The Mason City Globe-Gazette from Mason City, Iowa on April 18, 1934 · Page 7
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April 18, 1934

The Mason City Globe-Gazette from Mason City, Iowa · Page 7

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Mason City, Iowa
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Wednesday, April 18, 1934
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Page 7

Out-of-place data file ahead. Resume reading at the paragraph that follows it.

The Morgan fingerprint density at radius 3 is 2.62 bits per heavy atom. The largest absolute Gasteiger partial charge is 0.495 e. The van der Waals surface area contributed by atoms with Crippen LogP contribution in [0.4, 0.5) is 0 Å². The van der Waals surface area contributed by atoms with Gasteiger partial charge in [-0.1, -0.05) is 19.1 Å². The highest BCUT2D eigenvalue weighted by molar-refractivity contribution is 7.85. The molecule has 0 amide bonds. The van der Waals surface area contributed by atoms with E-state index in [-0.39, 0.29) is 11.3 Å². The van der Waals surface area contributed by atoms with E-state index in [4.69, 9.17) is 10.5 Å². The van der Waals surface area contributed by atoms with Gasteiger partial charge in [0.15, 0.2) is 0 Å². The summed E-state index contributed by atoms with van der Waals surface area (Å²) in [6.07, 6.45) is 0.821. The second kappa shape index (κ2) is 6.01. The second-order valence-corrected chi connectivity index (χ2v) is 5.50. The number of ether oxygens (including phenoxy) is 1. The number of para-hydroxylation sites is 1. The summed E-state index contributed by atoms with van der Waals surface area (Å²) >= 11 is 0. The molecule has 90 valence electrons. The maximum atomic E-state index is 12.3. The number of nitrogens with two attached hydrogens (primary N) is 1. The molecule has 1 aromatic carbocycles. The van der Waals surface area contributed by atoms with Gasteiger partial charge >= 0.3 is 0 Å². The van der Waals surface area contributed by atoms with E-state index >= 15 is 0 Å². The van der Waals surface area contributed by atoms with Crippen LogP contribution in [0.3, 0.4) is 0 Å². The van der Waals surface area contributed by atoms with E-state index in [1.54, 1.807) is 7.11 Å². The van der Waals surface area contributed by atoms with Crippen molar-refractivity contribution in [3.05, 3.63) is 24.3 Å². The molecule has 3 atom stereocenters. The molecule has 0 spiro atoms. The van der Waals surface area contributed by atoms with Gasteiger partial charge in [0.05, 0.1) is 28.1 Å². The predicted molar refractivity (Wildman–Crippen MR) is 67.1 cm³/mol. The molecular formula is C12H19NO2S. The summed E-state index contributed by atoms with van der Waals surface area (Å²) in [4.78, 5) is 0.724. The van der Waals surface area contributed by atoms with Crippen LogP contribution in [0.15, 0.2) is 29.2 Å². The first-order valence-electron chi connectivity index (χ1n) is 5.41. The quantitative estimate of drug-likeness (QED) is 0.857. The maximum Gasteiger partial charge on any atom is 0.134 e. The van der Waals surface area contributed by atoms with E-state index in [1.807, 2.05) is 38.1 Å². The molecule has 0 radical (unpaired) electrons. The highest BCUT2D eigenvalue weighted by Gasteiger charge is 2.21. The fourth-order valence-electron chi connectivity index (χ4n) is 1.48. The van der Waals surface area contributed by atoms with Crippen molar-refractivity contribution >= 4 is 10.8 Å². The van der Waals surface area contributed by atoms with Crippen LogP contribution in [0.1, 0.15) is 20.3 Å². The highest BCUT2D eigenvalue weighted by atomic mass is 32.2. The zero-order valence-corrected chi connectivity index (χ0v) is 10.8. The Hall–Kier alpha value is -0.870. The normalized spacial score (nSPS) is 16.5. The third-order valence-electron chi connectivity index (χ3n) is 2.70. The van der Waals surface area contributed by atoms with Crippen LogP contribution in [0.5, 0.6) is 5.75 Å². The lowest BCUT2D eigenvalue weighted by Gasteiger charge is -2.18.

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APRIL 18 1931 MASON CITY GLOBE-GAZETTE SEVEN H. S. and J. C. Unit to Elect Officers Officers will be elected at the meeting of the High School and Junior college P, T. A. Thursday evening at the high school at 7:30 o'clock. There will be music by the winners in the music contest and students from the athletic department will demonstrate their work. At the close of the meeting refreshments will be served by the freshmen mothers. CHRISTENSON-SM1TH BELMOND, April 18.--The marriage of Miss Beulah Smith, daughter of Mrs. Joe Smith of this place, to Henry Christenson of Goodell took place in Eldora, Mr. and Mrs. Christenson will live in Goodell. Distinctive Footwear for Spring PEACOCK "Bombee" p u m p . A striking creation that is different, distinctive and smart as smart can be. Designed to please fashionable women, and built to fit and to retain the new look. Peacock styles are now NICHOLS GREEN "WHERE THE GOOD SHOES COME FROM" SMITH SMART SHOES... You find they have style and keep it YORKSHIRE contributes generously to your physical ease and social poise. It's one of the notable styles of the season. Black or Deep-Tan Calf. Priced Now $8' 50 NICHOLS GREEN Dramatic Critic Asks for Share in New Deal From Far Side of Back Row* It Seemed to Be a Musical Comedy. Your favorite dramatic critic, gentle reader, is wroth--exceeding wroth. Thig matter of tucking: the representatives of the press away ill any chance corner, which happens to be vacant at a local talent entertainment must end. Age cannot wither, nor custom stale the infinite variety of miserable seats which have been allotted to the person who is supposed to give your show a good write-up, so that you or your children may have a lovely clipping to paste in your scrap-books. However this is over and a new deal is hereby and thereupon declared for critics of the drama. Gushlngi of Gratitude. In the first place all gushings of gratitude to the effect that the press and nothing else has put your show over will be received coldly, no matter how true they are. The press will demand that any play diretcor sign a contract to wit and true, too, that the critics seats be in th« fourth row on the center aisle and that other passes for the press be in seats no further back than the sixth row, center unless th«y be in the first row, balcony, center. Compliance with this ruling will take the place of all verbal expression of gratitude and spare the listener what has amounted in the past to long periods of boredom. A certain amount of physical discomfort will necessarily result from attendance at dramatic productions, since the seating arrangements in the various auditoriums are far from ideal. It is adding insult to injury to place anyone, and, especially, the person from whom you are expecting favorable comment, in row 0, seat 10, right side Local Talent Good. And now to the business of the day. The T. N. T. and Tusalata clubs of the T. W. C. A. sponsored a performance of a musical comedy, "The World's All Right," Tuesday evening in the high school auditorium. While the members of the cast bore up bravely, it was evident that the material with which they worked or the direction to which they were subjected was inferior. The setting of the play was the interor of a radio broadcasting station with Kenneth Waughtal cast as Jimmy Waddell, the announcer and owner of the station, Miss Lillian Lfeedstrom as Jane Rogers, Jimmy's secretary and sweetheart. The two made excellent foils for each other and carried through'their parts capably. Milton Dalvey took the part of Joe, the office boy, who saves the station from bankruptcy by selling a contract to Mr. Dinkle, played by J. Leonard Kline. Harry Swarner played the part of the bothersome bill collector. Ml»s Decker PIeas«s. Outstanding acts in the show were the "Lovin 1 Sam" number with Miss Dorothy Decker as Gertie Green singing "Lovin' Sam" and "Dark Town Strutters Ball" assisted by Mr. Dalvey and a chorus includng Harriet Jordan Robinson, Ramona Liesveld, Dorothy Conlin, Audrey Andrews, Mary Woolworth, Mary Clapsaddle, Maryls Taylor and Ann Jean Nugent. Equally appreciated by the audience was the Hill-Billy number done by Thomas Gregory, Don Helbling, Francis DeSart, Jack Bulmar, Paul McAuley, Harlan Girton, Fred Shaffer, F. C. Heneman, R. A. Washburn, Earl Dean, Roy Gitt, Allan Patton, Larry Reardon, Edwin Helbling, Ralph Cox and Ralph Stevens. Vocal numbers by Dr. Madelene Donnelly as the Tell-Me-A-Story Lady and by Miss Madalynne Powell, the Melody Miss, added much to the performance. Charles Dalin as Skipper Ericson nang "Ships That Never Come In," and Roger Fatten gave a one minute talk on "The World's All Right." EiMemble Numbers. Taking part in the ensemble numbers were George Harrer, Margaret Hotchkln, Lars Gulbransen, N. G. Thome, Rockley Whipple, Mrs. H. V. MacGregor, Tim Phalen, Frank Lee, Fred Shaffer, Herbert Kerr, Lucille Byerly, Sterling Prusia, Jean Cady, Mary K. Davles, Milton Garfin, Phyllis Kratz, Scott Putnam, Ann Joyce Sandberg, John Vance, Jack Wood, Patricia Yelland, Roger Wolf, Donna Jean Tucker, Marcia Mae Kerr, Joyce Hill, Kathryn Stoltz, Elizabeth Friesner, Kay Ann Bowling, Esther Storer, Betty Fesler, Rita Dugan, Betty Senneff, Margaret Daniels. Lillian Clark, Grtce Morgan, Blanche Meade, Marine Howard, Genevleve Carr, Arloene Janssen, Elvira Olson, Dorothy Bamber, Genevieve Merritt, Madge Cummings. Dollie Hyberger, Helen Meyer, Jean Peterson, Jane Satter, Charlotte Ctorer, priscllla Kohl, Geraldine Cathcart, Sarah Stevens, Molly Winter, Mema Kerr, Helen King, Lois Wilson, Patricia Farrer, Ruth Clapper, Jean Price, Doris Conway, Jan«t Price, Faith Nolterieke, Kathryn Poshusta, Aileen Casey, Lois Easton, Jean Cadwell, Jean White, Dorothy O'Hearn, Wandalee Locke, Ruth Irons, Ruth Marshall, Jacqueline flanson, Margaret Ingledue, Elaine Glanville, Ina Mae Ivin, Mary Jane Poshusta, Anastasia Nelson, Ann Casey, Margaret Lownsberry, Patricia Meade, Beatrice Chamberlain, Jean Phalen, Grace Edna Thomas. Mary Gunderson, Viola Morphew, Virginia Hindal. Ermal Irving, Ann Whyte, Alice George, Quirina Monteon, Clarice Paul, Lenore Buche, Nina Hjelm, Nadine Kimrey, Walter Ericson, Harold Makeever, Wilbur Cassidy, James Stlnehart, Gayland Gooder, Dr. C. L. Meade, Merle Ezra, Earl Dean, Ralph Cox, Edwin Helbling, Larry Reardon, Francis Drew. The high school orchestra played between acts and dance numbers were given by Dorothy Madsen and Mary Kern between acts. Miss Marianna Sheffler and John Kopecky, Jr acted as accompanists for the show. Mrs. W. F. Ingraham directed the vested choir. Callouses Instantly relieved and quickly, safely removed by thii double- acting, tafe, *ur* treatment. Zi no-pads FORTY VARIETIES OP CACTUS lOc to $1.50 For Bock Gardens JOHNSTON'S F L O W E R S Across From Park We Telegraph Flowers I'hone 223 10 First Street N. W. Facts About DIAMONDS Many Diamonds seem dul and lifeless -- others are very brilliant--this is due to color and cut of stone. Specializing in fine Diamonds for years--we carry only the finest of stones. M U R R A Y JEWELRY CO. M. B. A. BLDG. ' Social Calendar Lien Pays His Respects to Ford's Peace Ship in First of Three Articles No Parading of Sobsisters Will Influence a War Mad World, "Ancient Cynic" Contends in Appeal for Adequate Preparedness EDITOR'S NOTE--This Is the first of three Installments of an article titled "Disloyal Pacifism v». Patriotic Preparedness," written by Ole O. Lien of Mason City and Marshalltown. Mr. Lien, who refers to his writings as the "reflections of an ancient cynic," Is approaching his eighty-fifth birthday. He was born in Norway and came to America, a fatherless boy, during the Civil war. Much as he decries the institution of war, he sees no course for America except to be ready for come what may. His views are Interesting, made the more so by a picturesque literary style and gift for metaphor and simile. By OLE O. LIEN. The word "pacifists" may have quite different constructions. There are pacifists whose aim and object is to advance and strengthen the cause of "peace on earth" by outlawing the. Insanity of war and revolutions; but their activity and propaganda for their misguided visions of "universal peace" is carried on In a spirit of loyalty to their country and the flag. Pacifism, propagated within the limits of loyalty and law, is commendable and deserves the sympathy and assistance of all patriotic organizations; but that is only one view of pacififltic propaganda problems. "Treasonable Propaganda." A vicious and treasonable propaganda for "peace at any price" is now apparently in the hands of communistic and anarchistic agitators, supported by tearful and "honey-sweet" aobsisters and a pharisaical conclave of black-coated propaganda preachers, taking positions, like black crows and night owls in trees and towers, treating their admiring communistic crowd of listeners, to strains of melodious music: "Bless you, my children, for your stand sublime to fight for Uncle Sam would be a crime; let honor, pride and prestige go to smash; enjoy in peace your 3.2 beer and hash!" But, Mr. Editor, it is a serious condition of affairs when a propaganda of "red" treason is permitted to be preached and broadcast to the young generation of America. It's a Sorry Pass. When it is openly advocated thai the young manhood of U. S. A should under no conditions go to war in defense of our country and her national honor, the shock should raise the hair on the craniums of our fatuous statesmen ane politicians, even though they were as bald as that of Julius Caesar. A propaganda to poison the minds of the young men and women of America with the dope of disloyalty should be ruthlessly suppressed b; the combined authorities of stati and nation. When the "long-faced' and sanctimonious pharisees, dis guised as saints and messengers ol peace in a "New Deal" for the "re adjustment of thought," by a dopei world elixir, patented for a brand new "Peace Society," then, I think t is high time for all patriotic organizations, individually and collec- Ively, to sit up and take notice. For * "Devil's Island." All agents of pernicious propaganda, advocating disloyalty aod .reason, should be "colonized" on a "devil's island" of their own where they could preach their new gospel of peace to the sharks of the sea. The next move of "pacifism" claiming our attention Is the persistent applications for American clt- zenshlp by foreign or "domestic pretenders" to that honorable distic- When questioned by the examiner regarding their standing and general qualifications as loyal citizens, whether they were willing to fight for the United States in case this nation should be at war with a for elgn power: "Oh, no-no--they could not go to war under any circumstances." They work for peace at any price, claiming exception from military service as "conscientious objectors." "Ridiculous Farce." And now we come to another phase of the persistent peace propaganda. But in this particular case it takes on the spectacular and idiotic role of the greatest, as well as the most ridiculous, farce ever staged in the world's arena. When Henry'Ford, the noted leader of the petticoat pilgrimage in 914 dumped a shipload of skirts on Europe with the avowed intention to stop the great war by the miraculous art of feminine persuasion, the statesmen and chancellories of the powers at war were taken by surprise, and the "cock-eyed" world looked up with a sardonic grin. The general world-butchery was then in full blast, and Europe shook and trembled under the crash and concussion of powerful artillery. Byron would have expressed II something like this: "Ten thousand guns were thundering destruction; "A million rifles spread their deadly pills." But the petticoat crusaders thought that their personal charm and irresistible smiles would soon Jo the business. There is something tragic-comic n this idiotic peace pilgrimage to stop the holocaust of slaughter by the sweet smiles and persuasions of the American skirt crusaders. Unable to Do More. We may imagine that the European statesmen received those American ladies with studied politeness, stating that they sympathized with them in the cause and their noble efforts, to prevent, by peaceful means, the deplorable bloodshed and destruction. But they were then quite unable to do any more, for the military authorities had taken the power in their own hands. The generals and the admirals had tak- jn the command and the diplomats could do nothing under the present conditions. If the "peace paraders" carried their great mission program to the general staffs of the British and French armies, it must have been something like this fine maneuver in petticoat diplomacy: "Now, Generals, please be good fellows; call in those noisy boys of yours up there at the front; they are so rough and reckless in playing with their dangerous toys; they are shooting so carelessly in all directions--somebody may get hurt in the ungodly racket. You, fellows, must stop this rough game, call the 'kids' to order and we will hand out a good supply of sugar-coated peace tablets, highly recommended by the best authorities as the most miraculous remedy in breaking up a war- fever." "Ignoinlnous Failure," That the American women's peace parade ended in an ignominious failure, goes without saying; but that such an idiotic expedition to meddle with European affairs, which was then none of our business, could have been planned anc carried on by sane and sensible minds is beyond common conception. But the deluded pacifists, egged on by communists and anarchists persist in their vicious propaganda against preparedness to cope with eventual emergencies, and is a con inual repetition of the sob-sister ihrase: "Mothers do not raise their boys o be soldiers." Nor For Cowardice Either. Mothers do not, as a rule raise heir boys for a military profession; ut true and loyal American mothers never raised their sons to be cowards and shirkers when the power, prestige and national honor of he republic was at stake. Where, in the sacred name of Freedom, would the great United States of America be today If the mothers had not taken, in full measure, their patriotic part with their sons in all the crucial tests of Amer- can manhood and motherly sacrifices? Mothers of Other Eras. And where would the night-owl's peace propaganda concerto and the peace at any price revival meetings of the sob-sister "sweeties" be staged today, if American mothers had not, in loyal allegiance, stood the acid tests of courage and character when their sons victoriously swung the national emblem from Lexington, Yorktown, Gettysburg, Marne, St. Mlhlel, Meuse-Argonne, and clear up to the Rhine? No sob-sister "ice cream and cake parties," and no night-owl peace music by propaganda "black-coats" can deny the patriotic sacrifices and sufferings of the mothers for relieving, as far as possible, the hardships and severe exposures of their brave sons at the front. (INSTALLMENT 2 IN NEXT ISSUE.) LOVE GOOD DD AND EAT 1flT I LIKE 1ANKS TO Th«r« U ont beat tray to prow thl prompt rcliel Bcll-«n» zivr«. That ti to try It lor yourself. Bcll-Mn l perfectly harnJeM yrt bring! prompt relief even in ievere ctae*. Since 1887. Trial U proot--25c. H K A. BELL-ANS FOR INDIGESTION WEDNESDAY Church of Christ Mission circle-6:30 o'clocx, church, Floyd Jones, ·inger and speaker, Mrs. Jones, reader, Helen Bodlne, accompanist. Madison P. T. A-7:30 o'clock, school, program grades 4 and 5, election of officers. Yeomen-7:30 o'clock, Eagles hall. L. A. to B. Of R. T_ 7:30 o'clock, Y. W. C. A. A. M. C. and B. W.-7:30 o'clock. Eagles hall. THURSDAY Grace Evangelical ladles aid-Church parlors, Mrs. N. Netzel, Mrs. W. H. Paxton, Mrs. Jake Nagel. A. Y. R. club-2 o'clock, Mrs. Jess Pence, 541 Masachusetts avenue northeast. Y. M. F. C. Bible class- Mr, and Mrs. Joe Buckland, 14 Twenty-fifth street southwest, open meeting. Monroe-Washington C. S. C.-7:45 o'clock, Mrs. N. W. Jessup, 126 Twelfth street northwest, election of officers. Tri-Deck Bridge clnb-- 1:15 o'clock, Mrs. A. L. Schmidt, 408 Ninth street southeast. Trinity Grant circle-2 o'clock, Mrs. Harrison Hedgecock, 122 Adams avenue southwest. Sans Souci club-1 o'clock, Mrs. W. R. Hamilton, 823 Jefferson avenue northwest. Immanuel N. E. division-2 o'clock, Mrs. Fritz, 618 Massachusetts avenue southeast W. M. T.-2 o'clock, Mrs. H. Brans, 215 Ninth street northwest. Holy Family Ladles aid-2 o'clock. Holy .Family school, card party. B. N. A. Health club-2 o'clock, Mrs. J. F. C. Johannsen, 604 Fourth street northeast, election of officers, Ruby, Freida and Alta. Johannsen, assisting hostesses. L. TI. O. A.-Mrs. Art Wetter. · Trinity Forest Park circle-2:30 o'clock, Mrs. J. Wik, 603 Van Buren avenue southwest. Novel club--· Mrs. E. E. Kelley, 310 Rhode Island avenue southeast, lesson, Mrs. Gilbert Avery. Sorosis club-Mrs. G. C. Blackmore, 1034 Third street southwest, Mrs. J. J. Hawthorne, Mrs. H. B. Hubbard, Mrs. Stuart Grummon, Mrs. Ida Stilson, hostesses; lesson, Mrs. David Convey, Zelotes Zuanna-- 6 o'clock, I. O. O. F. hall, dinner, reception for supreme officers. Bethlehem Walther league-7:30 o'clock, church, educational program. High School P. T. A.-7:30 o'clock, high school auditorium, p r o g r a m , refreshments, freshmen mothers. Athenian club- Mrs. J. F. Price, 322 Pennsylvania avenue northeast, current events, Mrs. M. E. Kelly, Mrs. W. M. Barragy, Mrs. J. W. Macket, lesson, Mrs. L. C. Perkins. American Legion auxiliary-7:30 o'clock, Y. M. C. A. C. D. of A-Eagles hall, N^r-w^w r \ \5\frf; anticipate .. I/ \ \\i«CT:i ;· \/ ]| loday I* tht tayI Golden Grain Brit N BMrcomnlMcktooldfriendsandnew. You have a$ked many times, "When will It be ready?"--and we have said that we have not hurried because we wished to brew a superior beer--one that would meet the taste you anticipate and be kind to your digestion. From now on it's available to you--we place It before you for your approval, simply--without ballyhoo. ' We believe that It will satisfy your every desire. It has a sparklinf zest, plus a certain something hard to describe, which will endear It at one* to all connoisseurs of fine beer. "Aged the Natural Way" -- fully matured -- Golden Grain Beit Beer Is ready. We have not hurried to get It on the market, and because of that fact, we are sure you will recognize the difference with your first glass. DISTRIBUTOR: N E H I BOTTLING CO. 25 2nd ST. S. W. PHONE 3629 MASON CITY "THi MIHNEAPOUS BEBR